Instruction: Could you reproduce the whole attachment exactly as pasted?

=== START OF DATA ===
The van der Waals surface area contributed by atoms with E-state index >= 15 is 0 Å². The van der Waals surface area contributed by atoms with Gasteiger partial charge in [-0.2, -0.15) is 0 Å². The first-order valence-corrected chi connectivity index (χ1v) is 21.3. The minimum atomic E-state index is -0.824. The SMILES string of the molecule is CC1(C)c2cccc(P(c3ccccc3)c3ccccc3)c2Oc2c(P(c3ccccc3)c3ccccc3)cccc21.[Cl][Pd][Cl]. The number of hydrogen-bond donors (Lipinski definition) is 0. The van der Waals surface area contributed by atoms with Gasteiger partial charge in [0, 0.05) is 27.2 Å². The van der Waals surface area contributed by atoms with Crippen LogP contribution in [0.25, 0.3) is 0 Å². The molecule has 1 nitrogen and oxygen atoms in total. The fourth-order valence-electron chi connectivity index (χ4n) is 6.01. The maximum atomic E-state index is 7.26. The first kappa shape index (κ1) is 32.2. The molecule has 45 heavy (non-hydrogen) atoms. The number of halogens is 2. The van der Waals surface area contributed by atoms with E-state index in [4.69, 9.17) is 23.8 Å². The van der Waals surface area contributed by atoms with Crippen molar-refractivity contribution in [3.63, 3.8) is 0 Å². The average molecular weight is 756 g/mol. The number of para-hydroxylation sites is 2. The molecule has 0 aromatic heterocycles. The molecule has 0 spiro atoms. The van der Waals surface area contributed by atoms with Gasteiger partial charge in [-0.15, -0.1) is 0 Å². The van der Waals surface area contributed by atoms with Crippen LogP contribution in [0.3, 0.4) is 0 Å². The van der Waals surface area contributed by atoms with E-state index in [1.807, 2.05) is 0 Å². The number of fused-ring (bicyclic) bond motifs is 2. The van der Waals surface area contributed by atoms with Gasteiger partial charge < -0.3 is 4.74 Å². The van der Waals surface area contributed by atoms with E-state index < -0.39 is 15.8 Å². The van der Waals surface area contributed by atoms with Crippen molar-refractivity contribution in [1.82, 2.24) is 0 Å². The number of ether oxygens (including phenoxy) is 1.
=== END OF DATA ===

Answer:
The van der Waals surface area contributed by atoms with E-state index >= 15 is 0 Å². The van der Waals surface area contributed by atoms with Gasteiger partial charge in [-0.2, -0.15) is 0 Å². The first-order valence-corrected chi connectivity index (χ1v) is 21.3. The minimum atomic E-state index is -0.824. The SMILES string of the molecule is CC1(C)c2cccc(P(c3ccccc3)c3ccccc3)c2Oc2c(P(c3ccccc3)c3ccccc3)cccc21.[Cl][Pd][Cl]. The number of hydrogen-bond donors (Lipinski definition) is 0. The van der Waals surface area contributed by atoms with Gasteiger partial charge in [0, 0.05) is 27.2 Å². The van der Waals surface area contributed by atoms with Crippen LogP contribution in [0.25, 0.3) is 0 Å². The molecule has 1 nitrogen and oxygen atoms in total. The fourth-order valence-electron chi connectivity index (χ4n) is 6.01. The maximum atomic E-state index is 7.26. The first kappa shape index (κ1) is 32.2. The molecule has 45 heavy (non-hydrogen) atoms. The number of halogens is 2. The van der Waals surface area contributed by atoms with E-state index in [4.69, 9.17) is 23.8 Å². The van der Waals surface area contributed by atoms with Crippen molar-refractivity contribution in [3.63, 3.8) is 0 Å². The average molecular weight is 756 g/mol. The number of para-hydroxylation sites is 2. The molecule has 0 aromatic heterocycles. The molecule has 0 spiro atoms. The van der Waals surface area contributed by atoms with Gasteiger partial charge in [-0.15, -0.1) is 0 Å². The van der Waals surface area contributed by atoms with Crippen LogP contribution in [0.3, 0.4) is 0 Å². The van der Waals surface area contributed by atoms with E-state index in [1.807, 2.05) is 0 Å². The number of fused-ring (bicyclic) bond motifs is 2. The van der Waals surface area contributed by atoms with Gasteiger partial charge < -0.3 is 4.74 Å². The van der Waals surface area contributed by atoms with E-state index < -0.39 is 15.8 Å². The van der Waals surface area contributed by atoms with Crippen molar-refractivity contribution in [1.82, 2.24) is 0 Å². The number of ether oxygens (including phenoxy) is 1.